Yes, it’s mid-year, and winter

toms from juliaHard to believe. But yes, we are on the cusp of winter – June; the middle of the year … And if you’re like me, you’ll still be eating – and ripening – tomatoes. It’s barely believable – what happened with autumn?

On the subject of tomatoes, Saide and Julia are keen to know how the garden ones performed this year, remembering that Margot gave us an array of varieties, and that some gardeners also put them in at home. How did yours go? I reckon the Yellow Pear were very productive, but not so tasty and the San Marzano, though supposed to be a drying/preserving variety, were exceptionally good (so much so I failed to save seeds). Whippersnapper and Snow Apple also tasted pretty good to me.

Be keen to hear of your tomato tastings, even though it hasn’t been a great year for them to truly shine. But it will help guide our growing next year and work out what suits Newstead climes. I’ve also got some Newstead Tomatoes ripening in the fruit bowl for seed saving (a bit nervewracking, having to be a keeper of the seed).

Autumn 2014 Newstead Community GardenSo to June. For what it’s worth, the seasonal June Notes are now posted. I suspect the cold is finally coming, and along with it let’s hope for some wet, though El Nino is looking likely. Brian Keats is predicting cold and frosts for the first part of the month, and through it.

Have fun in the June garden at any rate. Still plenty to do. Don’t forget our biochar workshop with Anthony on 22nd, the Produce Exchange on the 7th and our regular gardening dates.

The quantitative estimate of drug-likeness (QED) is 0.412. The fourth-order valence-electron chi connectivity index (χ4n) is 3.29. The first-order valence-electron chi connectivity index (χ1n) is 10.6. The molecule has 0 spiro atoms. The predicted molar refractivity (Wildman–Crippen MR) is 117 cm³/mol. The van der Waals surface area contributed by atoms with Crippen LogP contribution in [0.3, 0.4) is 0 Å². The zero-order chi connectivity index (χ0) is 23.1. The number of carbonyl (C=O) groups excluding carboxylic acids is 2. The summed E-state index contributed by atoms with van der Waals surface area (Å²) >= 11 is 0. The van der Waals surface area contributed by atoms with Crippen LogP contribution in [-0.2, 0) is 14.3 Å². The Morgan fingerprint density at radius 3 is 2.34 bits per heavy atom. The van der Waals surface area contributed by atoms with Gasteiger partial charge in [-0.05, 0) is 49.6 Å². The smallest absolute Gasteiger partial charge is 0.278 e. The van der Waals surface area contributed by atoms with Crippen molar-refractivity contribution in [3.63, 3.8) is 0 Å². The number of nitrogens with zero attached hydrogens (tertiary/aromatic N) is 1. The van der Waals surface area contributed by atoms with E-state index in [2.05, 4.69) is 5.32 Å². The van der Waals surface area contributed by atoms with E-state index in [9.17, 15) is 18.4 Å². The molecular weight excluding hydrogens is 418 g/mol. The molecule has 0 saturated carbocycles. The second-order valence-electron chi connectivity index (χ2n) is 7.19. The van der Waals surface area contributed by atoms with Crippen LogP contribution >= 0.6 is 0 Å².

Maldon Neighborhood House are running a mosiac tile making workshop at their garden on Saturday 14 June – more info here: tiles.pdf. Could be a good way to identify our plots at the garden, and yours, at home.

2 thoughts on “Yes, it’s mid-year, and winter

  1. margot brulotte says:

    Janet I cheat a bit with seed.

    I get a white styro box with a lid…Broccoli box…..then put some seed raising mix in it and let it dry out

    then put some tomatoes in it…about 10… and cover them lightly with the seed raising mix and close the lid and store them for the winter in the shed

    when I want them to grow I make a hole in the corner of the soil and fill it with water enough to make the all the soil pretty damp and wet in the bottom a bit like wicking….place the box in the glass house and hundreds come up.

    Nice quick and easy as they are generally staying here to be planted.

    What rain we have been getting is going into the ground water and not much run off.

    My big spring fed dam by the stable is lower than the end of the drought of 13 years as it gets a lot of run off from Blampied down the hill to the water falls…..not last year and not again this year.

    Mind you we took so much from the ground water that it may take 20 years to replace so that it is going into the ground water means it is not going down and into the ocean at least.

    One thing you can do it dig a bit of the soil up in the garden beds to about 2 feet and pit in a lot of sticks to make a mini hugel kulture to hold the water it does get from watering to rain the wood will soak up the rain and release it when the plants call it up.

    I am going to do that here a bit like key lines as I often get too much and then dry during the summer like the rest of us.  A lot of work but it will reduce fire risk and also make sure eventually all is compost for the place.

    Have fun in the garden

  2. Saide of Sandon says:

    Hullo Margot, The ‘mini hugel kulture’ sounds very interesting. Am wondering if you have any photographs of this structure or a visual reference, so I could have a go at making one?

    The way I have save my tomato seeds is to carefully scrape from the inside of the tomato onto a paper towel, placing a second one on top to assist the drying process. Joan Campbell tells me these paper towels, embedded with tomato seeds, can then be planted directly into the ground or a seed tray.

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